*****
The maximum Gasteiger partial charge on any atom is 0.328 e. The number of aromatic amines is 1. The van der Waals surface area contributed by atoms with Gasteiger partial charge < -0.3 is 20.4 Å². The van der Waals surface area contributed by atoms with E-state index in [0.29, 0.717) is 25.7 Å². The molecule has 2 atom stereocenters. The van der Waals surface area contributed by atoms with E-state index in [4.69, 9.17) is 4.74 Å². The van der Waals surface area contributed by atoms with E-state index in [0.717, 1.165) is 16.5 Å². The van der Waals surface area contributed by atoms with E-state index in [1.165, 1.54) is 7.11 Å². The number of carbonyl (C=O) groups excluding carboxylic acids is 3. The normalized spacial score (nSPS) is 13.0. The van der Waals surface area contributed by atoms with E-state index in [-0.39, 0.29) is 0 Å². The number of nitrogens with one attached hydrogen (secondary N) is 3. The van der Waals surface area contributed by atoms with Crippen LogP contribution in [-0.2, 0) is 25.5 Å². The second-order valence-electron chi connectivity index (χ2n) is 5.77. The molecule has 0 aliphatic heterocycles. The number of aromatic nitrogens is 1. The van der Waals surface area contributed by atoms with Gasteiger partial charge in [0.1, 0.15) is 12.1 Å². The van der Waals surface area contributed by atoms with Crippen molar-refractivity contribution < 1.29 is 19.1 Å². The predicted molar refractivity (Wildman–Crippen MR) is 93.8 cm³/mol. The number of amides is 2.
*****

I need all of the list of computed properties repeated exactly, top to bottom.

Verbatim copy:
The maximum Gasteiger partial charge on any atom is 0.328 e. The number of aromatic amines is 1. The van der Waals surface area contributed by atoms with Gasteiger partial charge < -0.3 is 20.4 Å². The van der Waals surface area contributed by atoms with E-state index in [0.29, 0.717) is 25.7 Å². The molecule has 2 atom stereocenters. The van der Waals surface area contributed by atoms with E-state index in [4.69, 9.17) is 4.74 Å². The van der Waals surface area contributed by atoms with E-state index in [0.717, 1.165) is 16.5 Å². The van der Waals surface area contributed by atoms with E-state index in [1.165, 1.54) is 7.11 Å². The number of carbonyl (C=O) groups excluding carboxylic acids is 3. The normalized spacial score (nSPS) is 13.0. The van der Waals surface area contributed by atoms with E-state index in [-0.39, 0.29) is 0 Å². The number of nitrogens with one attached hydrogen (secondary N) is 3. The van der Waals surface area contributed by atoms with Crippen LogP contribution in [-0.2, 0) is 25.5 Å². The second-order valence-electron chi connectivity index (χ2n) is 5.77. The molecule has 0 aliphatic heterocycles. The number of aromatic nitrogens is 1. The van der Waals surface area contributed by atoms with Gasteiger partial charge in [0.1, 0.15) is 12.1 Å². The van der Waals surface area contributed by atoms with Crippen molar-refractivity contribution < 1.29 is 19.1 Å². The predicted molar refractivity (Wildman–Crippen MR) is 93.8 cm³/mol. The number of amides is 2.